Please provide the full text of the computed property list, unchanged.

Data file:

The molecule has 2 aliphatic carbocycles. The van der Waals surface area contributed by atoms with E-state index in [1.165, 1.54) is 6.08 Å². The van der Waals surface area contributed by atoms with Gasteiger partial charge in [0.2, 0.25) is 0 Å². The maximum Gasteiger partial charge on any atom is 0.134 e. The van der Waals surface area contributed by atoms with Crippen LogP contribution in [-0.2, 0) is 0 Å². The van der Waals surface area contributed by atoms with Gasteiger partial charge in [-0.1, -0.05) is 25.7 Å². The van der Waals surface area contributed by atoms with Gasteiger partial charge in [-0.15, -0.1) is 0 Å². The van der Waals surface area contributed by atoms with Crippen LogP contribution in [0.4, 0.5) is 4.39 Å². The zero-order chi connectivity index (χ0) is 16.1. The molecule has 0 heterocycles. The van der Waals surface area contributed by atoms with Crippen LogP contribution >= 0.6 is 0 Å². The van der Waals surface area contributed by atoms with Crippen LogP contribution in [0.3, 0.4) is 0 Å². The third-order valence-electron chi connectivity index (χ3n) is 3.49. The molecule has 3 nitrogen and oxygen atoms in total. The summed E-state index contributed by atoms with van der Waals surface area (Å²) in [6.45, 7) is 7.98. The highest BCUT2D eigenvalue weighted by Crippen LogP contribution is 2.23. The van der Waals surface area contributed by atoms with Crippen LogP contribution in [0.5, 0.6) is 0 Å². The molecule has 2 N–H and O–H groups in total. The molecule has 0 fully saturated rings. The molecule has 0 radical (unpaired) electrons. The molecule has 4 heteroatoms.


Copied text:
The molecule has 2 aliphatic carbocycles. The van der Waals surface area contributed by atoms with E-state index in [1.165, 1.54) is 6.08 Å². The van der Waals surface area contributed by atoms with Gasteiger partial charge in [0.2, 0.25) is 0 Å². The maximum Gasteiger partial charge on any atom is 0.134 e. The van der Waals surface area contributed by atoms with Crippen LogP contribution in [-0.2, 0) is 0 Å². The van der Waals surface area contributed by atoms with Gasteiger partial charge in [-0.1, -0.05) is 25.7 Å². The van der Waals surface area contributed by atoms with Gasteiger partial charge in [-0.15, -0.1) is 0 Å². The van der Waals surface area contributed by atoms with Crippen LogP contribution in [0.4, 0.5) is 4.39 Å². The zero-order chi connectivity index (χ0) is 16.1. The molecule has 0 heterocycles. The van der Waals surface area contributed by atoms with Crippen LogP contribution >= 0.6 is 0 Å². The van der Waals surface area contributed by atoms with Crippen LogP contribution in [0.3, 0.4) is 0 Å². The third-order valence-electron chi connectivity index (χ3n) is 3.49. The molecule has 3 nitrogen and oxygen atoms in total. The summed E-state index contributed by atoms with van der Waals surface area (Å²) in [6.45, 7) is 7.98. The highest BCUT2D eigenvalue weighted by Crippen LogP contribution is 2.23. The van der Waals surface area contributed by atoms with Crippen LogP contribution in [0.5, 0.6) is 0 Å². The molecule has 2 N–H and O–H groups in total. The molecule has 0 fully saturated rings. The molecule has 0 radical (unpaired) electrons. The molecule has 4 heteroatoms.